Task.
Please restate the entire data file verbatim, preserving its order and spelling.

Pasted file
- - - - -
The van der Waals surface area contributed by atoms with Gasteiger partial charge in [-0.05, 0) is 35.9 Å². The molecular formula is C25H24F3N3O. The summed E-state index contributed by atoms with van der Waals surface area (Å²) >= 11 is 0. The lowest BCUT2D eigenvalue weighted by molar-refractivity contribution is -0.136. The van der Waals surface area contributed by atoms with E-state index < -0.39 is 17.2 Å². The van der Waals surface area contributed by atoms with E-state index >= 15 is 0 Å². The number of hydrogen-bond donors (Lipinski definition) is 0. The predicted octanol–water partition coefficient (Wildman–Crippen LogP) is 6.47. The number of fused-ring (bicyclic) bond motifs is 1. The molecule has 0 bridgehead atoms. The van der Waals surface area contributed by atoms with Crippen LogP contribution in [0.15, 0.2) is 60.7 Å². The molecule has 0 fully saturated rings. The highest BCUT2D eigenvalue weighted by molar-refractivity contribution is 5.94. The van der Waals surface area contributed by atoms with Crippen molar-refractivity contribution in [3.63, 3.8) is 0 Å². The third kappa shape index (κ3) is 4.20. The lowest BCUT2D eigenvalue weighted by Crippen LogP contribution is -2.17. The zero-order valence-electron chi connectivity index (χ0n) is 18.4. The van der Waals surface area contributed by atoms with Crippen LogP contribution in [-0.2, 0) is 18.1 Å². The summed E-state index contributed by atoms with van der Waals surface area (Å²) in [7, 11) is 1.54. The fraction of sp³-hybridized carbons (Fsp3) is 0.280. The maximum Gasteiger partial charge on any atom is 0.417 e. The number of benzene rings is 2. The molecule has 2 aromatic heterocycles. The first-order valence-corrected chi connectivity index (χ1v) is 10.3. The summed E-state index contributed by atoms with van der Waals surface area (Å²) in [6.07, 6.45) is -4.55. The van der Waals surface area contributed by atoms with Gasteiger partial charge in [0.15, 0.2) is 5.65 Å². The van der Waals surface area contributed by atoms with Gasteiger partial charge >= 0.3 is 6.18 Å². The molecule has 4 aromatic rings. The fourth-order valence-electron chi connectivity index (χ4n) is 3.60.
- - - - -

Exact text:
The van der Waals surface area contributed by atoms with Gasteiger partial charge in [-0.05, 0) is 35.9 Å². The molecular formula is C25H24F3N3O. The summed E-state index contributed by atoms with van der Waals surface area (Å²) >= 11 is 0. The lowest BCUT2D eigenvalue weighted by molar-refractivity contribution is -0.136. The van der Waals surface area contributed by atoms with E-state index < -0.39 is 17.2 Å². The van der Waals surface area contributed by atoms with E-state index >= 15 is 0 Å². The number of hydrogen-bond donors (Lipinski definition) is 0. The predicted octanol–water partition coefficient (Wildman–Crippen LogP) is 6.47. The number of fused-ring (bicyclic) bond motifs is 1. The molecule has 0 bridgehead atoms. The van der Waals surface area contributed by atoms with Crippen LogP contribution in [0.15, 0.2) is 60.7 Å². The molecule has 0 fully saturated rings. The highest BCUT2D eigenvalue weighted by molar-refractivity contribution is 5.94. The van der Waals surface area contributed by atoms with Crippen molar-refractivity contribution in [3.63, 3.8) is 0 Å². The third kappa shape index (κ3) is 4.20. The lowest BCUT2D eigenvalue weighted by Crippen LogP contribution is -2.17. The zero-order valence-electron chi connectivity index (χ0n) is 18.4. The van der Waals surface area contributed by atoms with Crippen LogP contribution in [-0.2, 0) is 18.1 Å². The summed E-state index contributed by atoms with van der Waals surface area (Å²) in [7, 11) is 1.54. The fraction of sp³-hybridized carbons (Fsp3) is 0.280. The maximum Gasteiger partial charge on any atom is 0.417 e. The number of benzene rings is 2. The molecule has 2 aromatic heterocycles. The first-order valence-corrected chi connectivity index (χ1v) is 10.3. The summed E-state index contributed by atoms with van der Waals surface area (Å²) in [6.07, 6.45) is -4.55. The van der Waals surface area contributed by atoms with Gasteiger partial charge in [0.15, 0.2) is 5.65 Å². The van der Waals surface area contributed by atoms with Gasteiger partial charge >= 0.3 is 6.18 Å². The molecule has 4 aromatic rings. The fourth-order valence-electron chi connectivity index (χ4n) is 3.60.